Curing Your Introvert Hangover
When I first heard the term, 'introvert hangover', I genuinely thought that it meant that introverts had different alcohol hangovers to everyone else. Spoiler: I was wrong!
Unfortunately we experience those kind of hangovers in the same way as everyone else, but we also are susceptible to one exclusive just to us. The introvert hangover happens after long periods of socialising with very little time to recharge. Without time to rest our internal battery, we can experience extreme fatigue or burnout which can lead to a number of symptoms.
How can I tell if I'm experiencing an introvert hangover?
If you identify as an introvert, then it's highly likely that you've experienced an introvert hangover, even if you didn't realise it at the time. We are much more sensitive to dopamine (the chemical in our brains associated with pleasure and seeking reward) so when we are stimulated, we get tired much more quickly that our extroverted peers! You can spot the signs of an introvert hangover using the image below - however, it's important to know that you may not experience them all in one go! How we are affected differs from person to person.
Is there a cure?
Luckily, yes! An introvert hangover comes from too much stimulation so to counteract it, we need to focus on things that don't overstimulate us further. How you feel is valid and you need to nourish yourself in a way that supports your introvert needs!
1. Seek Peace
The most important step in curing an introvert hangover is getting time to rest and recharge. You need to prioritise your alone time and do things that light you up and allow you to restore your social battery. Say no to invites, give yourself and early night or a lie-in and log out of social media apps! It's vital to limit anything that will be overly stimulating and be mindful of how you are spending your time.
2. Create A Sanctuary
It's going to be impossible to switch off and relax if you're in a messy, chaotic room surrounded by other people. You don't need to go out and buy new homeware or redecorate, just make sure you have a quiet, inviting space to retreat to. Have a tidy up, light some candles or incense with a relaxing scent and put on your cosiest pjs. Put on your favourite programme or even listen to some gentle background music! It's all about creating the right environment to help you rest.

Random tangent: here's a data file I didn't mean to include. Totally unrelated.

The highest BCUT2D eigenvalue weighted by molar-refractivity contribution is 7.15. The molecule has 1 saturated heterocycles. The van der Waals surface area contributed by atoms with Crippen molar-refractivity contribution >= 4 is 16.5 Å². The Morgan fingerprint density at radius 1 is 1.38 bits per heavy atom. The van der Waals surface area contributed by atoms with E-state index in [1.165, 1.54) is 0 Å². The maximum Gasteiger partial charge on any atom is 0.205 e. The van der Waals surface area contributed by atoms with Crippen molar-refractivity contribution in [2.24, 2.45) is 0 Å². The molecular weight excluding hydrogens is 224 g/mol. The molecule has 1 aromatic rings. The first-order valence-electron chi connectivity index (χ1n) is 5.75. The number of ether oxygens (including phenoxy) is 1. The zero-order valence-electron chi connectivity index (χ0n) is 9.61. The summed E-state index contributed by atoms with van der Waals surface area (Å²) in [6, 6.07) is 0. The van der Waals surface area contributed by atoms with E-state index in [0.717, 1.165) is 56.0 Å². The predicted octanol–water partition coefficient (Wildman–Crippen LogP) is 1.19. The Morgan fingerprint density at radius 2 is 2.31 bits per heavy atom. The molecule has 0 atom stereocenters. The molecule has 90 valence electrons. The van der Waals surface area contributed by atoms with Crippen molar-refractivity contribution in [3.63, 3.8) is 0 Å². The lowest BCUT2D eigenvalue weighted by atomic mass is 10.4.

3. Get Out In Nature
Spending time outside has proven benefits for everyone, but it’s especially great for introverts. Whilst it can be difficult to get outside every day, especially in the colder months, even a few moments can be enough to help lower stress levels and reset your energy. Take a walk, sit in the park with a hot drink or read your book out in the garden! It's incredible how nourishing nature can be.
One of my favourite ways to cure my introvert hangover is through mediation. It forces you to switch off and lets your body and mind calm down. You don't need to meditate for hours ( I often meditate for 15-20 minutes as any longer and my mind starts to wander) and if you're new to meditation or find it difficult to focus your thoughts, guided sessions are a great option! The apps Insight Timer and Headspace are fab choices as they offer guided sessions or soundscapes.
Prevention is better than cure
The best way to avoid the dreaded effects of an introvert hangover is to prevent it from happening in the first place. Commit to self-care practises that you enjoy and schedule in quality alone time throughout the week, especially before and after socially taxing activities! If you know you have an event coming up that will leave you feeling exhausted and burnt out, you need to prioritise looking after yourself. Listen to your intuition and honour your needs so that you aren't making life harder for yourself and can even be there for others at your best. It's also really important to be honest with your friends and family about what your needs are as an introvert so that they understand why you need time alone and can support you when you need it. This will make them less likely to be upset if you need to cancel or decline an invite and help them give you space when you need it.
Embracing your introversion, protecting your energy and setting healthy boundaries are the driving force behind my monthly membership: The Happy Introvert Club. To find out more about joining, click below.